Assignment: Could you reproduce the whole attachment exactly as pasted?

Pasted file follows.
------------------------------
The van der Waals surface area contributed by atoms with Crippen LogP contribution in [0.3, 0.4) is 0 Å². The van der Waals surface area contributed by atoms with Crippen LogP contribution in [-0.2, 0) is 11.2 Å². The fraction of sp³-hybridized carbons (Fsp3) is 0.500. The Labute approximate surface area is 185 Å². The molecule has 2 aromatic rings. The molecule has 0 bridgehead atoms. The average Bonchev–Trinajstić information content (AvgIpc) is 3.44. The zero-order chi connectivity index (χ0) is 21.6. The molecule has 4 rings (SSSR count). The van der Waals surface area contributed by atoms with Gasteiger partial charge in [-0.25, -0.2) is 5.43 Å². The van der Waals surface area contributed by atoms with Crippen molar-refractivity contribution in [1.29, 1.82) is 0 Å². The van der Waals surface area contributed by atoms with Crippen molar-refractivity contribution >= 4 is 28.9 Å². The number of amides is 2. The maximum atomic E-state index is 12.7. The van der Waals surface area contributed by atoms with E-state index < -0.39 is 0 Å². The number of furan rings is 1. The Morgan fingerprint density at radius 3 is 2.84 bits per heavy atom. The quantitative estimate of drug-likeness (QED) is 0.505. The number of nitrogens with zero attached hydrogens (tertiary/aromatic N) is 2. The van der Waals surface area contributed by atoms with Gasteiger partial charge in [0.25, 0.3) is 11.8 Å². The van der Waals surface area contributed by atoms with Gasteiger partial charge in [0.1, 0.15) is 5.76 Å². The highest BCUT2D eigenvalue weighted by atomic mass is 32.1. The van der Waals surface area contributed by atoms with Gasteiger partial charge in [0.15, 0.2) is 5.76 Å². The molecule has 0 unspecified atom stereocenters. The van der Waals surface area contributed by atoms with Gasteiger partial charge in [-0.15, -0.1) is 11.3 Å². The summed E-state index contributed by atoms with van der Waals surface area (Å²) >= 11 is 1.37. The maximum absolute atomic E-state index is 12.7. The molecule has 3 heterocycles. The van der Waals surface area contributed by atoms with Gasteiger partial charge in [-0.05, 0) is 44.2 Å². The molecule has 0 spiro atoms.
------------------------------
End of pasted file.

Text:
The van der Waals surface area contributed by atoms with Crippen LogP contribution in [0.3, 0.4) is 0 Å². The van der Waals surface area contributed by atoms with Crippen LogP contribution in [-0.2, 0) is 11.2 Å². The fraction of sp³-hybridized carbons (Fsp3) is 0.500. The Labute approximate surface area is 185 Å². The molecule has 2 aromatic rings. The molecule has 0 bridgehead atoms. The average Bonchev–Trinajstić information content (AvgIpc) is 3.44. The zero-order chi connectivity index (χ0) is 21.6. The molecule has 4 rings (SSSR count). The van der Waals surface area contributed by atoms with Gasteiger partial charge in [-0.25, -0.2) is 5.43 Å². The van der Waals surface area contributed by atoms with Crippen molar-refractivity contribution in [1.29, 1.82) is 0 Å². The van der Waals surface area contributed by atoms with Crippen molar-refractivity contribution >= 4 is 28.9 Å². The number of amides is 2. The maximum atomic E-state index is 12.7. The van der Waals surface area contributed by atoms with E-state index < -0.39 is 0 Å². The number of furan rings is 1. The Morgan fingerprint density at radius 3 is 2.84 bits per heavy atom. The quantitative estimate of drug-likeness (QED) is 0.505. The number of nitrogens with zero attached hydrogens (tertiary/aromatic N) is 2. The van der Waals surface area contributed by atoms with Gasteiger partial charge in [0.25, 0.3) is 11.8 Å². The van der Waals surface area contributed by atoms with Gasteiger partial charge in [0.1, 0.15) is 5.76 Å². The highest BCUT2D eigenvalue weighted by atomic mass is 32.1. The van der Waals surface area contributed by atoms with Gasteiger partial charge in [0.15, 0.2) is 5.76 Å². The molecule has 0 unspecified atom stereocenters. The van der Waals surface area contributed by atoms with Gasteiger partial charge in [-0.15, -0.1) is 11.3 Å². The summed E-state index contributed by atoms with van der Waals surface area (Å²) >= 11 is 1.37. The maximum absolute atomic E-state index is 12.7. The molecule has 3 heterocycles. The van der Waals surface area contributed by atoms with Gasteiger partial charge in [-0.05, 0) is 44.2 Å². The molecule has 0 spiro atoms.